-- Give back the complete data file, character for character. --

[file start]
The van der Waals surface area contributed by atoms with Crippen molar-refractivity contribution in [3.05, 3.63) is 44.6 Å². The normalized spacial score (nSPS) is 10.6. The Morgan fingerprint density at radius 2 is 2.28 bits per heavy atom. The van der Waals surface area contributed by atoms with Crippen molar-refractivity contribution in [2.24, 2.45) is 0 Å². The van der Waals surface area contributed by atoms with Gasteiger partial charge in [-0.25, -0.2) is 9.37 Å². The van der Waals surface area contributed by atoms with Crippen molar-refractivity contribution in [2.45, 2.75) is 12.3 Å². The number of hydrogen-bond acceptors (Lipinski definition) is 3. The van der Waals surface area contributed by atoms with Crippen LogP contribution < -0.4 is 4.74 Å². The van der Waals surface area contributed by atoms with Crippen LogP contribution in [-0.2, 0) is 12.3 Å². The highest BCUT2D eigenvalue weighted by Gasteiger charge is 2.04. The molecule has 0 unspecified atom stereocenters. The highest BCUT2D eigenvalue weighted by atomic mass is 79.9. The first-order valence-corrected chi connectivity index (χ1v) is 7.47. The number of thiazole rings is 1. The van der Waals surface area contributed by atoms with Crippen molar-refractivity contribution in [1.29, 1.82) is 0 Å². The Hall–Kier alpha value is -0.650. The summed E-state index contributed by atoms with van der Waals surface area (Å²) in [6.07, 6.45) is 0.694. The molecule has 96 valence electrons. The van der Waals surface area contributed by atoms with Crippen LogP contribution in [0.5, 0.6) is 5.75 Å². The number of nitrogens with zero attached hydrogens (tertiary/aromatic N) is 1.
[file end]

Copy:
The van der Waals surface area contributed by atoms with Crippen molar-refractivity contribution in [3.05, 3.63) is 44.6 Å². The normalized spacial score (nSPS) is 10.6. The Morgan fingerprint density at radius 2 is 2.28 bits per heavy atom. The van der Waals surface area contributed by atoms with Crippen molar-refractivity contribution in [2.24, 2.45) is 0 Å². The van der Waals surface area contributed by atoms with Gasteiger partial charge in [-0.25, -0.2) is 9.37 Å². The van der Waals surface area contributed by atoms with Crippen molar-refractivity contribution in [2.45, 2.75) is 12.3 Å². The number of hydrogen-bond acceptors (Lipinski definition) is 3. The van der Waals surface area contributed by atoms with Crippen LogP contribution < -0.4 is 4.74 Å². The van der Waals surface area contributed by atoms with Crippen LogP contribution in [-0.2, 0) is 12.3 Å². The highest BCUT2D eigenvalue weighted by Gasteiger charge is 2.04. The molecule has 0 unspecified atom stereocenters. The highest BCUT2D eigenvalue weighted by atomic mass is 79.9. The first-order valence-corrected chi connectivity index (χ1v) is 7.47. The number of thiazole rings is 1. The van der Waals surface area contributed by atoms with Crippen molar-refractivity contribution in [1.29, 1.82) is 0 Å². The Hall–Kier alpha value is -0.650. The summed E-state index contributed by atoms with van der Waals surface area (Å²) in [6.07, 6.45) is 0.694. The molecule has 96 valence electrons. The van der Waals surface area contributed by atoms with Crippen LogP contribution in [0.5, 0.6) is 5.75 Å². The number of nitrogens with zero attached hydrogens (tertiary/aromatic N) is 1.